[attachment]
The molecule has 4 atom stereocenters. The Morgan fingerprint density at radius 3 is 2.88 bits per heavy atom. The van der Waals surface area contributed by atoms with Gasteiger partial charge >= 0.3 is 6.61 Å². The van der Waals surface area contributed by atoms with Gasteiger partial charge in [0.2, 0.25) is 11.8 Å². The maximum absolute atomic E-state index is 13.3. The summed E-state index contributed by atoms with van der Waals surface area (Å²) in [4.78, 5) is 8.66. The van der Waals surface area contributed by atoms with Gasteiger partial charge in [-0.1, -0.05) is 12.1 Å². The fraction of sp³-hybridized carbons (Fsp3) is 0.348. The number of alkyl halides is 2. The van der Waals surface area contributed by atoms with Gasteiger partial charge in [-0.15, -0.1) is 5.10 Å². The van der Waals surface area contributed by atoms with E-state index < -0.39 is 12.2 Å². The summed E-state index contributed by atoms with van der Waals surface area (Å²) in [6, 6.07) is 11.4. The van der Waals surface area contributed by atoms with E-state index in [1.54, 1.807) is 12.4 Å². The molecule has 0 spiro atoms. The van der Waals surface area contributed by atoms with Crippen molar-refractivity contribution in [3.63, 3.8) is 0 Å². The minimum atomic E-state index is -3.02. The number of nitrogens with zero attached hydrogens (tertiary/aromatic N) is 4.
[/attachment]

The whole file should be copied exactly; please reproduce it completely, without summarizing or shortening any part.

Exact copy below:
The molecule has 4 atom stereocenters. The Morgan fingerprint density at radius 3 is 2.88 bits per heavy atom. The van der Waals surface area contributed by atoms with Gasteiger partial charge >= 0.3 is 6.61 Å². The van der Waals surface area contributed by atoms with Gasteiger partial charge in [0.2, 0.25) is 11.8 Å². The maximum absolute atomic E-state index is 13.3. The summed E-state index contributed by atoms with van der Waals surface area (Å²) in [4.78, 5) is 8.66. The van der Waals surface area contributed by atoms with Gasteiger partial charge in [-0.1, -0.05) is 12.1 Å². The fraction of sp³-hybridized carbons (Fsp3) is 0.348. The number of alkyl halides is 2. The van der Waals surface area contributed by atoms with Gasteiger partial charge in [-0.15, -0.1) is 5.10 Å². The van der Waals surface area contributed by atoms with E-state index < -0.39 is 12.2 Å². The summed E-state index contributed by atoms with van der Waals surface area (Å²) in [6, 6.07) is 11.4. The van der Waals surface area contributed by atoms with E-state index in [1.54, 1.807) is 12.4 Å². The molecule has 0 spiro atoms. The van der Waals surface area contributed by atoms with Crippen molar-refractivity contribution in [3.63, 3.8) is 0 Å². The minimum atomic E-state index is -3.02. The number of nitrogens with zero attached hydrogens (tertiary/aromatic N) is 4.